In a way, Back Yonder is a standard story of growing up in the backwoods of the Ozarks before the roads were good and the REA brought electricity. It covers what you’d expect: the crops for a subsistence lifestyle, home life in simple log or clapboard structures, what passed for schooling, courtship rituals, wild goings-on at camp meetings, traveling salesmen, and finally, the rise of the young man/chronicler as he gains an education, gets married, and finds a career.
First published in 1932, Hogue’s memoir is strikingly illustrated with the woodcuts of his son-in-law, Howard Simon, bringing to mind other similarly illustrated backwoods titles from the 1930s such as Thames Williamson’s The Woods Colt (https://downalongthepiney.com/?s=woods+colt ). With his sprightly introduction and endnotes, Professor Brooks Blevins sets the book’s context and explains its significance in the Ozarks canon. It’s among the first of such memoirs, for one thing, and was favorably reviewed in publications as sophisticated as the New York Times and Scribner’s.
Though presented as a literal memoir, Blevins points out that Back Yonder is very much fictionalized: it’s hard to say what town or even region the book is set in (other than the Ozarks themselves), and the young Wayman Hogue is a composite, only approximately Wayman Hogue himself.
But autobiographies are never literally true even when, or especially when, they get all the facts right. Hogue’s discussion of Ozarks vernacular rings true if you have also read through the lexicon of the master, Vance Randolph. His recollections of the primitive educational system—where county funding had to be supplemented by subscriptions, or gathering fees from parents—nicely dovetails with Guy Howard’s Walkin’ Preacher of the Ozarks (https://downalongthepiney.com/?s=walkin%27+preacher+of+the+).
Some few passages are so eccentric they must be true, such as Hogue’s account of a worthless neighbor who lusted after a widow 30 years younger, despite his marriage to an (extremely) long-suffering woman and their kids. The man claimed God had appeared to him in a vision and told him, since his marriage was only common law, that therefore he must cast off his sinful wife—and marry the widow.
Hogue offers up a wealth of such yarns. His tongue-in-cheek account of a back-country debating society, taking on the question, “Which is more attractive to the eye, Art or Nature?” is a hoot worthy of Mark Twain. One debater offers proof that art is more attractive, but in rebuttal, the champion for Hogue’s side declaims:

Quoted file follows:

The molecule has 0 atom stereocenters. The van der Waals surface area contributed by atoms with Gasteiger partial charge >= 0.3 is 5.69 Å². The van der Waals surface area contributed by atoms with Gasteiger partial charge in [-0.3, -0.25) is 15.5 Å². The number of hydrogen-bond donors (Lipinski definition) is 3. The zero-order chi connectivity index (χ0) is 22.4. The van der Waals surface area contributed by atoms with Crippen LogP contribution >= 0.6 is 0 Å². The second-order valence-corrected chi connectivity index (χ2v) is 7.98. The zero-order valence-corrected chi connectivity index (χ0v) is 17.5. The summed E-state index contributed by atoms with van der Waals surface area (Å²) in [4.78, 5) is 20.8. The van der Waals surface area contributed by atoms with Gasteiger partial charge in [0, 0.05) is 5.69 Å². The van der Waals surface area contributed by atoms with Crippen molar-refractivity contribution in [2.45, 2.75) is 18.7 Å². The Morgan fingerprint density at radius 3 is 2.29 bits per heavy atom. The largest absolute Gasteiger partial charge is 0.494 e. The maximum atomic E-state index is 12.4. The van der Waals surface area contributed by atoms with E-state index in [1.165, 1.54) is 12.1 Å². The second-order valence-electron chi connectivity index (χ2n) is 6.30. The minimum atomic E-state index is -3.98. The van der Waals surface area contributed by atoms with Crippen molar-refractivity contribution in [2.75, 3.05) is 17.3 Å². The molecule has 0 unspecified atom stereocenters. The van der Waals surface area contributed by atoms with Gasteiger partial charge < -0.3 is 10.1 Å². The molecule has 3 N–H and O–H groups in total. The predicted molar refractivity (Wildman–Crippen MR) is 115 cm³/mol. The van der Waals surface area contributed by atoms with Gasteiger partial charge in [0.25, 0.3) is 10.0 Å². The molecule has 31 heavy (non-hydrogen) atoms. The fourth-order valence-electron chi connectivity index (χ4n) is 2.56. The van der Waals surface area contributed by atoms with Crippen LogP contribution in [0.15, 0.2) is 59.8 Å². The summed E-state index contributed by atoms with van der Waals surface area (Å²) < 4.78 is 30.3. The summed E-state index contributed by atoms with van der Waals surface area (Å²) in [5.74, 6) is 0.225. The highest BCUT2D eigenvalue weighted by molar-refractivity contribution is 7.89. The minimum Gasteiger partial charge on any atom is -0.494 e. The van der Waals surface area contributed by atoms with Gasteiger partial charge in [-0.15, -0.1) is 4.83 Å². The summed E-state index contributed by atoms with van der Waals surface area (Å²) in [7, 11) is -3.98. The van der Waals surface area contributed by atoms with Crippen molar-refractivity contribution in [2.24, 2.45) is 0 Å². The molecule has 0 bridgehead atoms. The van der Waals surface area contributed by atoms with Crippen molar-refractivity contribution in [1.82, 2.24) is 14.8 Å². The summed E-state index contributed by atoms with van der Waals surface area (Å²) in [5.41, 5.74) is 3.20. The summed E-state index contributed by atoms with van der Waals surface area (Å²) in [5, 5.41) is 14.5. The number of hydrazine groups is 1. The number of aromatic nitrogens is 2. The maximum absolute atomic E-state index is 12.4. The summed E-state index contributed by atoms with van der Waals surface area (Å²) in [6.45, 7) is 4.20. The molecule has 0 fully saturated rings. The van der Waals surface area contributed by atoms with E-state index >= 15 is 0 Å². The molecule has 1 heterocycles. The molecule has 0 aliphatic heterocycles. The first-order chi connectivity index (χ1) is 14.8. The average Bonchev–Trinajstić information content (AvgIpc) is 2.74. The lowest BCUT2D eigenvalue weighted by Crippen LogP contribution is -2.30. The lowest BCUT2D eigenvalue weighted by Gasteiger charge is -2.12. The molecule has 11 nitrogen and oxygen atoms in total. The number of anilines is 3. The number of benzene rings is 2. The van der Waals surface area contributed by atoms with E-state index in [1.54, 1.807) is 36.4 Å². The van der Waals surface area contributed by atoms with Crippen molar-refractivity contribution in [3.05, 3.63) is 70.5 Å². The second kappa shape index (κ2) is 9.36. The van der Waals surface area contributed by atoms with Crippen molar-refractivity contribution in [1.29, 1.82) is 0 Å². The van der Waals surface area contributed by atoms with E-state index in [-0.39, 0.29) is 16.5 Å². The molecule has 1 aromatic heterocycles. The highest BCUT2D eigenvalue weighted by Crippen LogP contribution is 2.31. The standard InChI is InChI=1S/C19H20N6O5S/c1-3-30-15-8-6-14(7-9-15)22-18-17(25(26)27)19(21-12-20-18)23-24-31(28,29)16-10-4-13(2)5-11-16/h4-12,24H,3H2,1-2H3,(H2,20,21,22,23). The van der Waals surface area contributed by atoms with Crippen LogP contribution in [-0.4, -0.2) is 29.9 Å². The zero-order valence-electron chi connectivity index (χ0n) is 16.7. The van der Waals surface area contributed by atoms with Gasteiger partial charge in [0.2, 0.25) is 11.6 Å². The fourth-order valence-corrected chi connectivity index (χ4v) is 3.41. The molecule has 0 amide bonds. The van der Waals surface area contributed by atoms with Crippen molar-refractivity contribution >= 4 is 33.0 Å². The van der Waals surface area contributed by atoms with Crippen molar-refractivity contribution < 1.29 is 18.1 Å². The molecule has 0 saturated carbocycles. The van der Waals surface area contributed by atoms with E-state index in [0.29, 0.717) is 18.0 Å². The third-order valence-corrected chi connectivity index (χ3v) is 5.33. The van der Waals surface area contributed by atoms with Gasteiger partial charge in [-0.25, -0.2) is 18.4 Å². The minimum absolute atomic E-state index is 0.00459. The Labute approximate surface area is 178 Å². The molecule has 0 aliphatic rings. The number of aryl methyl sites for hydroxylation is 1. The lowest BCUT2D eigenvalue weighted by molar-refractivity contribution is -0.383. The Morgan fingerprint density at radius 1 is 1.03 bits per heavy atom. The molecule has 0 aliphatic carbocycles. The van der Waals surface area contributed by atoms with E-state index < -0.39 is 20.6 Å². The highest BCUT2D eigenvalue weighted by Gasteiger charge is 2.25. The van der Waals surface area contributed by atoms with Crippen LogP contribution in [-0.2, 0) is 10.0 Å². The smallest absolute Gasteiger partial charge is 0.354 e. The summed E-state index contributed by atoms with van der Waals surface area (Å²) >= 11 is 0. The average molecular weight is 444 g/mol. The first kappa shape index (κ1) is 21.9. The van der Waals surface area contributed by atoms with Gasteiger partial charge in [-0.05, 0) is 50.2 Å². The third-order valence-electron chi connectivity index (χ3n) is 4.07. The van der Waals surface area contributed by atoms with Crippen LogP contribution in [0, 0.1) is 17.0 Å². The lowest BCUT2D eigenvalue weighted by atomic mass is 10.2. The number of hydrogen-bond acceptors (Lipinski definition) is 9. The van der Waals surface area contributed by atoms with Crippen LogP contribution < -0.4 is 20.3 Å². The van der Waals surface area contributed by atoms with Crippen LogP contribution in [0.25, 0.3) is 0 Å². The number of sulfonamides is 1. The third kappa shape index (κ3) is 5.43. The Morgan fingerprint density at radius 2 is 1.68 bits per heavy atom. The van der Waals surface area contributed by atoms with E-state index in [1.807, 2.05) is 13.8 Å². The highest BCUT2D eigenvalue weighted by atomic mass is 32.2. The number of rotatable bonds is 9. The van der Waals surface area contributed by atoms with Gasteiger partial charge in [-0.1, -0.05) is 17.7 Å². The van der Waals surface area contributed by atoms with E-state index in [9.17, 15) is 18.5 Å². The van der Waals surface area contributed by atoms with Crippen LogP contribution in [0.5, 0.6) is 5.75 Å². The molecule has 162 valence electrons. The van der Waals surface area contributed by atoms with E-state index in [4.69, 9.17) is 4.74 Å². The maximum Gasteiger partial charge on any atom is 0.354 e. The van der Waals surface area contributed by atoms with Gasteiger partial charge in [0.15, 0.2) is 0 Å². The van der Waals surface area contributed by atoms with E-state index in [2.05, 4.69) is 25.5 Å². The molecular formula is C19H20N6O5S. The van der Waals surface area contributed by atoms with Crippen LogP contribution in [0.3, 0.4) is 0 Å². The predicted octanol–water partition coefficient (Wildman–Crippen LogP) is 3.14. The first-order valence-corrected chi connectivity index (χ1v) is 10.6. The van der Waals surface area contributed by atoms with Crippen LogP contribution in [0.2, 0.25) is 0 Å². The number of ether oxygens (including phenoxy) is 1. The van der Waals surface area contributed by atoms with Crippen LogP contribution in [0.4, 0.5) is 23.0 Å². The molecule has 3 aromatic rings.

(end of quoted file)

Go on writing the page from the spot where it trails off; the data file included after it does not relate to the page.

“The womurn war all dressed up in purty shoes and purty hats . . . and they war awful purty. The womurn was nature and the close was art, and it war mouty hard to tell which war the purtiest . . . [but] s’posen them womurn had a-pulled off them ar close. ’Course they didn’t do it, but I say jist s’posen they had . . . Then which would the men be a looking at, the womurn or the close? Honer’ble Jedges, which would you a-been looking at?”
Hogue follows with a visceral account of a public hanging, which he presents dispassionately while including profiles of the train robbers who were hanged. He invents dialogue between them in which they all rationalize their failures in life, blaming them on rich folks in passages that again are reminiscent of Mr. Mark Twain. Any notion that Hogue experienced all of this personally is out the window at this point.
As an aside, if there were a market for Westerns anymore, Hogue offers up a plot ready to go.
On a day when he’s cheated out of a teaching job, he—or Wayman Hogue, the composite—gets into a brutal, no-rules, back-alley fight, and lands in jail for a day. His opponent in the fight has influence in several counties, and ruins Wayman’s chances at a job elsewhere. So he goes back to school, and is on his way out of the hills forever.
Many a “good ole days” reminiscence is spoiled by a refusal to acknowledge just how difficult and mean life could be back in the hills. Hogue plays it straight. He’s good-humored but unsentimental. He may not be literal, but he’s honest. What might at first seem to be just another Arcadian exercise becomes, in the end, a thoughtful memoir.